What is a Hot Air Motor / Stirling Motor?
The hot air motor is a periodic thermal energy engine, which transforms thermal energy into mechanical energy. There are three different types of Stirling motors: alpha, beta and gamma. In the picture below, a beta type Stirling motor is displayed. All consist of a cylinder, in which a working piston and a displacement piston with a momentum phase shift of 90°.
In the upper part of the cylinder, gas is heated, while gas in the lower part is cooled.
The displacement piston has the task of shifting the contained air from the upper into the lower portion of the cylinder, viz. from the lower into the upper portion. This occurs via a hole in the displacing piston, which is filled with copper wool. During "air discharge" the air flows through the whole with the copper wool, which transduces the thermal energy from the air to the copper and vice versa. Because of this characteristic of thermal discharge reversal, the copper wool can be called a regenerator.
These four consecutive steps describe the ideal Stirling process.
Unfortunately, an ideal Stirling process cannot be realized, since a continual run of the machine cannot be constructed in which isochoric state changes can remain intact.
In the animation of the shown motor with continual crank shaft movement, one can come close to the ideal process through the phase shift during the movement of the working pistons and dischargers. The four steps overlap in this process: Thus the expansion and simultaneous gas exchange of hot for cold takes place, while most of the air is in the cold portion of the motor during compression.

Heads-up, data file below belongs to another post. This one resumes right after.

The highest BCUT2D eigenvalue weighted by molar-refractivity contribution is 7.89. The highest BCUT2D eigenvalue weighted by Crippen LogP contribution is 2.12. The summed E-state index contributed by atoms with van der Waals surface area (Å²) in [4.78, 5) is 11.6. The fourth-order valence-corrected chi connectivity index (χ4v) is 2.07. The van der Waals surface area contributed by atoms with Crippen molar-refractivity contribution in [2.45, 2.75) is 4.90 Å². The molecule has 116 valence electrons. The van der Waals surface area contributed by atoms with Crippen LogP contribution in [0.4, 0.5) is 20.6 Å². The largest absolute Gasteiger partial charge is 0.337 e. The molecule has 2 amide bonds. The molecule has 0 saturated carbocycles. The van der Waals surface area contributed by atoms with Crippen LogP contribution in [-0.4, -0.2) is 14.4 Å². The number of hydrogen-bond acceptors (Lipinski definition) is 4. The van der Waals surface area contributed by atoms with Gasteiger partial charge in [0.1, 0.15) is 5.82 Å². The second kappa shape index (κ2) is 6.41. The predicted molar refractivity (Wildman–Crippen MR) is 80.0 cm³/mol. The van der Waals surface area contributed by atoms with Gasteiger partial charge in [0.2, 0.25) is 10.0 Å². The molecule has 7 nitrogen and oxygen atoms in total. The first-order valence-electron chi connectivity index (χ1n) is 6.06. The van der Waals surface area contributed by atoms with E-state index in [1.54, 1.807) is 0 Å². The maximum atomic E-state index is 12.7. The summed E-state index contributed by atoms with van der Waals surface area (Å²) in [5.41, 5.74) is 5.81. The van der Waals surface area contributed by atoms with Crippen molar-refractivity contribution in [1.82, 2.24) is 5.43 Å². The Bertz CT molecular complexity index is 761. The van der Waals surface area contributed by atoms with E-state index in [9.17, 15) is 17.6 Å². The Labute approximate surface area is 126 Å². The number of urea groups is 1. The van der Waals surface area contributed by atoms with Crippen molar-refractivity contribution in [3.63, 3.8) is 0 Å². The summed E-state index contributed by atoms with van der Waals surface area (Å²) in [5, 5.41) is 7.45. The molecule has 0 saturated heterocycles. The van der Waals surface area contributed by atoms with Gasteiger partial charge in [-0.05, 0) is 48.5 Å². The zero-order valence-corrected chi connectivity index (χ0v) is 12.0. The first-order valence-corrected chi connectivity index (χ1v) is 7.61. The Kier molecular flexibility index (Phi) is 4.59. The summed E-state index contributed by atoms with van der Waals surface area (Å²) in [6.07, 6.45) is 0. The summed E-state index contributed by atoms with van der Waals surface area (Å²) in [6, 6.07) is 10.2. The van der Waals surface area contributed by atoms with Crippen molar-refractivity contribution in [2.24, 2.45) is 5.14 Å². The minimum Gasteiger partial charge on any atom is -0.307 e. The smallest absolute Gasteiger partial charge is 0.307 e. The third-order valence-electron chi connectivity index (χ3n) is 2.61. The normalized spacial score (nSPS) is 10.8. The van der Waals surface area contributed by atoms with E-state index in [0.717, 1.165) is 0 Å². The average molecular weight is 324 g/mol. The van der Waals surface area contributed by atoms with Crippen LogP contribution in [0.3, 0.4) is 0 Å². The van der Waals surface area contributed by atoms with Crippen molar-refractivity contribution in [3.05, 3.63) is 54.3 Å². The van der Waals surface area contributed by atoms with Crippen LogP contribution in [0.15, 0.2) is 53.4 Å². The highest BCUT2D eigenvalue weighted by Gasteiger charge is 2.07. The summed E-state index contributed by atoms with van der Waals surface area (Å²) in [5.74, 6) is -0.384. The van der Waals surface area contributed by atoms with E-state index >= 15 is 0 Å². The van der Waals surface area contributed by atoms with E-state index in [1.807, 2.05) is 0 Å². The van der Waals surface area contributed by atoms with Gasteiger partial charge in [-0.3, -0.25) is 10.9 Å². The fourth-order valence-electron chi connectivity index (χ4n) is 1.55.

The real Stirling process is represented by the ovular curve in the P-V diagram.
The motor only functions when sufficient temperature differences are present between the hot and cold sides. This difference is displayed in Kelvin (K) (Explanation Kelvin). In 1990, Dr. Senft at the University of Wisconsin and of Professor Kolin set the record for the practical lowest operation level of a Stirling motors at only 0.5° Kelvin, which remains the world record.
The produced mechanical energy is equivalent to the difference between added thermal energy and the energy emitted from the cooling element. Also noteworthy, is that a portion of the energy is a natural loss due to friction.
By Pedro Servera († 2005) from Wikimedia Commons